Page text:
Blimey chaps! To celebrate the king’s coronation, we’re ‘avin’ a gander at two books from me mate, Lee Brickley, a paranormal researcher from England, innit?
On the Hunt for the British Bigfoot
I don’t think Sasquatch exists. The Pacific Northwest has some of the biggest forests in the world, but people go into these forests every day, and everyone has had a camera on their phones for at least 10 years now. There’s no proof, and the likelihood of proof showing up becomes less and less likely every day. I sincerely hope I am wrong about this, but I doubt we’ll ever find Bigfoot.
Lee Brickley is a paranormal researcher from England. He wrote a book about the British Bigfoot. He claims this creature lives in Cannock Chase. Cannock Chase is a 26 square mile forest in the West Midlands of England. This book recounts several incidents that Brickley and others had with the beast.
Most of these incidents happened within a couple of years of each other, and nearly all of them happened at night. One witness literally claims that the beast looked like “some huge bloke in a monkey costume”, and when Brickley saw the beast himself, a feeling of awe overtook him and he forgot to take out his camera to take a picture… sure.
Brickley claims that he has a frozen footprint in his freezer and that a sample he found in the forest was taken by a shady government agency too.
This is one of the least convincing books I have ever read. I understand that an author choosing to write about topics like this shouldn’t get too wrapped up in pandering to sceptics, but there has to be more evidence than this. It really seems like that author’s motivation for writing this book was his desire to write a book about an English bigfoot. He doesn’t seem to have been concerned with making what he says believable.
Again, Cannock Chase covers 26 square miles. The Rocky Mountains, where Sasquatch is supposed to reside, cover well over 38,000 square miles. If you’re going to try to show that there’s a Bigfoot in the former, you’re going to need something more convincing than an Elvis impersonator claiming he saw a hairy face in his window.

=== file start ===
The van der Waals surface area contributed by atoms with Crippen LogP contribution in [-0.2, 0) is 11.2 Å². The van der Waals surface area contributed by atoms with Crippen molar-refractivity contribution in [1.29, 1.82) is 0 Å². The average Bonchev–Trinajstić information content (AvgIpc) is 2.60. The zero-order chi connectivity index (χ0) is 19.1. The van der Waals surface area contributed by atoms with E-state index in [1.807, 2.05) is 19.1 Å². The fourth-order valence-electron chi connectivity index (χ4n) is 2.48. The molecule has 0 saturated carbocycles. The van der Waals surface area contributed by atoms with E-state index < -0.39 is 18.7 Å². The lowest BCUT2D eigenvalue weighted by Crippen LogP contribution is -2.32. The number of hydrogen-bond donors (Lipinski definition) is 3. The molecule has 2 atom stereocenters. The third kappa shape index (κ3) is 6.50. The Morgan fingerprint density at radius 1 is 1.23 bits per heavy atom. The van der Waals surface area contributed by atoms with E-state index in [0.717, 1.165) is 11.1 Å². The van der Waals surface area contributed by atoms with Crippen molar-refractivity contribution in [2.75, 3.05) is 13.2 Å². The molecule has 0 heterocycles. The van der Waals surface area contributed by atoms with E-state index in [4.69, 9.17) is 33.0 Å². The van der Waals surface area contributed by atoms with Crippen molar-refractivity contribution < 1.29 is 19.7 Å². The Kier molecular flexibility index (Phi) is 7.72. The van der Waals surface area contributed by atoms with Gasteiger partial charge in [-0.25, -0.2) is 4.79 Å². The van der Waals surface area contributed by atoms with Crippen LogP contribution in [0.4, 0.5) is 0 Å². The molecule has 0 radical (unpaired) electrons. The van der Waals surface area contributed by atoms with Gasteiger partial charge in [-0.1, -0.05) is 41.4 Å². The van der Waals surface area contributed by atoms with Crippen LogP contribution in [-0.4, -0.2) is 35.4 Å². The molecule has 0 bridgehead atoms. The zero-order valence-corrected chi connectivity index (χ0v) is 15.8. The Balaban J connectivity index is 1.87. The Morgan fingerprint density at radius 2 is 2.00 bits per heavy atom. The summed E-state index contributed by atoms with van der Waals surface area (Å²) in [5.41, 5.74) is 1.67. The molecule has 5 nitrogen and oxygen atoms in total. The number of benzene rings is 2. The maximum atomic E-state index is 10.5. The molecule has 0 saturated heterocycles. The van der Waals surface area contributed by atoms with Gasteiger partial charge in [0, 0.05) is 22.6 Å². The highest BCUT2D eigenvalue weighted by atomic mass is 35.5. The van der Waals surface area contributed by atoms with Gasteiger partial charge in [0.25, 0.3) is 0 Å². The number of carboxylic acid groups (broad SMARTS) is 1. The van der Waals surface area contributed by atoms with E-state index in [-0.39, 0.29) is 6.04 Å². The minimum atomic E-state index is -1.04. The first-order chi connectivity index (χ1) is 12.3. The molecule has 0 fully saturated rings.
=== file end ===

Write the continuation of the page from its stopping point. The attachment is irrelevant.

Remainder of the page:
UFOs, Werewolves & the Pig-man
This book was writen a few years before the Bigfoot one. It’s a more general look at the reports of odd disturbances at Cannock Chase. It’s easier to accept some of what’s written here as the reported incidents being discussed occurred over a much longer time frame, and they’re not all the about the same thing. None of them are particularly convincing, but they seem less like lies than the Bigfoot claims.
This book features aliens, giant cats and snakes, ghosts, werewolves, demons and underground government tunnels. It almost reads like a proposal for a season of a shitty British version of the X-Files.
“This shit’s about to get really weird.”Lee Brickley
The above is actually a quote from the book that introduces its most intriguing section, the chapter on the Pig-Man of Cannock Chase. Apparently some twisted scientists during the Second World War were messing with genetic engineering and got a woman pregnant with sperm that had been riddled with pig DNA. She didn’t show any signs of pregnancy for a while, but a year and a half later she gave birth to a half-man, half-pig creature and abandoned her job and family to live with her mutant offspring in the woods. She supposedly died a few years later, but the pig man lived on. The author heard this story from a waiter in a local restaurant.
There is far space in the book given to the pigman’s background story than there is on his sightings. One of the three people who claim to have seen the pigman was a teenager. He claims he was out at night when a naked man who looked a bit like a pig started chasing him. It was probably just Prince Andrew.
Again, nothing in this book was remotely convincing. The author seems to have written it for people who are willing to completely suspend critical thought. I’m sure these books were fun to write, but I honestly can’t imagine anyone taking them seriously.